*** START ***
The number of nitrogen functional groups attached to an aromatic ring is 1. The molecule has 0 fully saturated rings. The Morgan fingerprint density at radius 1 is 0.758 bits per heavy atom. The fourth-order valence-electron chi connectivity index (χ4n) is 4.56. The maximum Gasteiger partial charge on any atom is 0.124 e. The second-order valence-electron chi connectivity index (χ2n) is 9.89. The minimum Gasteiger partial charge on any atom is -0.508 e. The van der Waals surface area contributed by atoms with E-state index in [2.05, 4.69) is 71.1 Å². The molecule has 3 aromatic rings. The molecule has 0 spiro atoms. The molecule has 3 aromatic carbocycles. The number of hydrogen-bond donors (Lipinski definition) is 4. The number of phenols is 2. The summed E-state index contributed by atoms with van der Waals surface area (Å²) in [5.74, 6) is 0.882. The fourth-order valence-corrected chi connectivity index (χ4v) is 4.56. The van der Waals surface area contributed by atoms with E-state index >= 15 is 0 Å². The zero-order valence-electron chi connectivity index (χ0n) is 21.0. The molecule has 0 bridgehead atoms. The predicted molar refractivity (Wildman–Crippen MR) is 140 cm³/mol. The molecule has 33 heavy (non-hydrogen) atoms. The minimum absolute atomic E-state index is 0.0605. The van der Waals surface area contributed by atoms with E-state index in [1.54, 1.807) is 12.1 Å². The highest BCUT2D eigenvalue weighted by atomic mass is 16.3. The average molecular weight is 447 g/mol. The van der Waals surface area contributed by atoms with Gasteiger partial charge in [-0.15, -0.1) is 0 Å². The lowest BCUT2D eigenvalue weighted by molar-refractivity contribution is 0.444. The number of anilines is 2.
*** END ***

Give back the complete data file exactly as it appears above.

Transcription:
The number of nitrogen functional groups attached to an aromatic ring is 1. The molecule has 0 fully saturated rings. The Morgan fingerprint density at radius 1 is 0.758 bits per heavy atom. The fourth-order valence-electron chi connectivity index (χ4n) is 4.56. The maximum Gasteiger partial charge on any atom is 0.124 e. The second-order valence-electron chi connectivity index (χ2n) is 9.89. The minimum Gasteiger partial charge on any atom is -0.508 e. The van der Waals surface area contributed by atoms with E-state index in [2.05, 4.69) is 71.1 Å². The molecule has 3 aromatic rings. The molecule has 0 spiro atoms. The molecule has 3 aromatic carbocycles. The number of hydrogen-bond donors (Lipinski definition) is 4. The number of phenols is 2. The summed E-state index contributed by atoms with van der Waals surface area (Å²) in [5.74, 6) is 0.882. The fourth-order valence-corrected chi connectivity index (χ4v) is 4.56. The van der Waals surface area contributed by atoms with E-state index >= 15 is 0 Å². The zero-order valence-electron chi connectivity index (χ0n) is 21.0. The molecule has 0 bridgehead atoms. The predicted molar refractivity (Wildman–Crippen MR) is 140 cm³/mol. The molecule has 33 heavy (non-hydrogen) atoms. The minimum absolute atomic E-state index is 0.0605. The van der Waals surface area contributed by atoms with E-state index in [1.54, 1.807) is 12.1 Å². The highest BCUT2D eigenvalue weighted by atomic mass is 16.3. The average molecular weight is 447 g/mol. The van der Waals surface area contributed by atoms with Gasteiger partial charge in [-0.15, -0.1) is 0 Å². The lowest BCUT2D eigenvalue weighted by molar-refractivity contribution is 0.444. The number of anilines is 2.